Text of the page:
This article was first published by Exporter Today on 24 March 2017.
Tracey Epps looks at the WTO's Agreement on Trade Facilitation (ATF), and asks what it will really mean for New Zealand's exporters.
It is an exporter’s worst nightmare: experiencing customs delays that result in perishable goods rotting on the wharf before they reach their final destination; or facing unexpectedly high customs duties that destroy profit margins.
Even dealing with a lack of information about processes, or having to complete an excessive number of forms, can make exporting far more difficult than it should be.
The new World Trade Organization (WTO) Agreement on Trade Facilitation (ATF), which came into force on 22 February 2017, is designed to address these kinds of problems by standardising and simplifying customs procedures.
The key things that the ATF requires governments to do include:
- Publish information on their customs procedures, including the forms, fees and charges applicable to importation
- Give traders an opportunity to comment on proposals for new laws or regulations related to the movement, release or clearance of goods, including those in transit
- Provide, on request, an advance ruling or written decision on the tariff classification or origin of goods prior to importation
- Facilitate pre-arrival processing and expedited release by permitting traders to submit import documentation prior to arrival of the goods
- Allow importers to obtain release of goods prior to final determination and payment if there is a delay in determining the duty or other charges payable, and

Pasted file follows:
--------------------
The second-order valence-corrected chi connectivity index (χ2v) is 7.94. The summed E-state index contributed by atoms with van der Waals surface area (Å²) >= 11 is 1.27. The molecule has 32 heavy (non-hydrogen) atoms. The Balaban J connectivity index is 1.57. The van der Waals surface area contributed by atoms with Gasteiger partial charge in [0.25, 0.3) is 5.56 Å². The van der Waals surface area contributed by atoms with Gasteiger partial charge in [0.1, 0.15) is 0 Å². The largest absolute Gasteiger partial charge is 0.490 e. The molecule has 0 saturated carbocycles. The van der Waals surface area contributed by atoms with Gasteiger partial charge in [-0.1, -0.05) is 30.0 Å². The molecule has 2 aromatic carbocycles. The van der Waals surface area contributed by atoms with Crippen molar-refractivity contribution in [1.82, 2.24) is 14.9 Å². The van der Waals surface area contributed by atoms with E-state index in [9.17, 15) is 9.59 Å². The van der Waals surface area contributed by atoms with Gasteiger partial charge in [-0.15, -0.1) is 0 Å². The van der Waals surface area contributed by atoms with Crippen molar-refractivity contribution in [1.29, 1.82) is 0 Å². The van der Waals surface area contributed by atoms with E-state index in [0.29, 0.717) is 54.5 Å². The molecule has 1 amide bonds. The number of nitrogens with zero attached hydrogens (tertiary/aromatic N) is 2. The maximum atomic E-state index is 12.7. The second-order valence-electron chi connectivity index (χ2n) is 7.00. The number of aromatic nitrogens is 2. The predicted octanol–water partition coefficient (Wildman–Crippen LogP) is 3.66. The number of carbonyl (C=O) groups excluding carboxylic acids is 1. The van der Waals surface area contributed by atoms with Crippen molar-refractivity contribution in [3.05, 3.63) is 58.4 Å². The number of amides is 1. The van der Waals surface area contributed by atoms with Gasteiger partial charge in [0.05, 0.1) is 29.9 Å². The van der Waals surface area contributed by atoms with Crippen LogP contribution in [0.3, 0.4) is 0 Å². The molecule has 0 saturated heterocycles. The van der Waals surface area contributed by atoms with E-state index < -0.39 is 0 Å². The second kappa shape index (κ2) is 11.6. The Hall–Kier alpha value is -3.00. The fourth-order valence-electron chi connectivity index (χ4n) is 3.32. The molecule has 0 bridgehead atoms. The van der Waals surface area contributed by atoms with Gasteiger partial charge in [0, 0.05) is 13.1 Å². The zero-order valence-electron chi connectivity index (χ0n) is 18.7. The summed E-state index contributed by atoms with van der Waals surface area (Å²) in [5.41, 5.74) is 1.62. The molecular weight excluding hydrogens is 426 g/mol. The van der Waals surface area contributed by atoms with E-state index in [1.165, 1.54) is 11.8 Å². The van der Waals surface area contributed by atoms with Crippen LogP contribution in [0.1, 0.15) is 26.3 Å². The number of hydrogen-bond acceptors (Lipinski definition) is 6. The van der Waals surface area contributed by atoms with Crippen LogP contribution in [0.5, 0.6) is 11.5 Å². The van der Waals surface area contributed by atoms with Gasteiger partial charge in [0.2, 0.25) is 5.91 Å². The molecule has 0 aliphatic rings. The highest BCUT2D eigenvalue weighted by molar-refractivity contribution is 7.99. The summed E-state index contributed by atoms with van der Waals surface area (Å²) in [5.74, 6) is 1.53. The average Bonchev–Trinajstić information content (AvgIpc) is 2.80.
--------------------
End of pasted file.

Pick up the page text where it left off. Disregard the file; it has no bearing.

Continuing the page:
- Have procedures in place to facilitate the import of perishable goods.
The ATF also requires governments to use their best endeavours to do various things, including:
- Simplify or reduce formalities and documentation requirements
- Have a “single window” for the submission of information and documents
- Remove the use of pre-shipment inspections in relation to tariff classification and customs valuation
- Subject to certain exceptions, apply uniform documentation requirements and uniform release and clearance procedures throughout their territories, and
- Develop tailored processes for temporary admission (e.g. goods for display at trade exhibitions), inward processing of goods (e.g. goods returned for repair) and outward processing of goods (e.g. goods sent abroad for repair and re-imported).
What does the ATF mean for New Zealand exporters?
While New Zealand is already largely compliant with the ATF, many countries are not. For exporters, the Agreement’s potential lies in the expectation of reforms in our trading partners that should mean that exporting goods will become easier, take less time to clear Customs, and cost less.
Areas of particular interest are likely to be the provisions on advance rulings, release and clearance of goods, and those related to formalities connected with import, export and transit.
It must be noted that there are special provisions giving more time for certain developing countries and least developed countries to come into compliance. Businesses exporting to these countries will need to clarify in advance what they can expect at the border.
The private sector has an important role to play in ensuring the success of the ATF as they are the ones on the front line actually experiencing the problems caused by non-compliance.
If an exporter is facing ongoing bureaucratic delays and red tape, they should talk to the New Zealand Ministry of Foreign Affairs (www.mfat.govt.nz), or seek legal advice.
Tracey Epps is a trade law consultant at Chapman Tripp.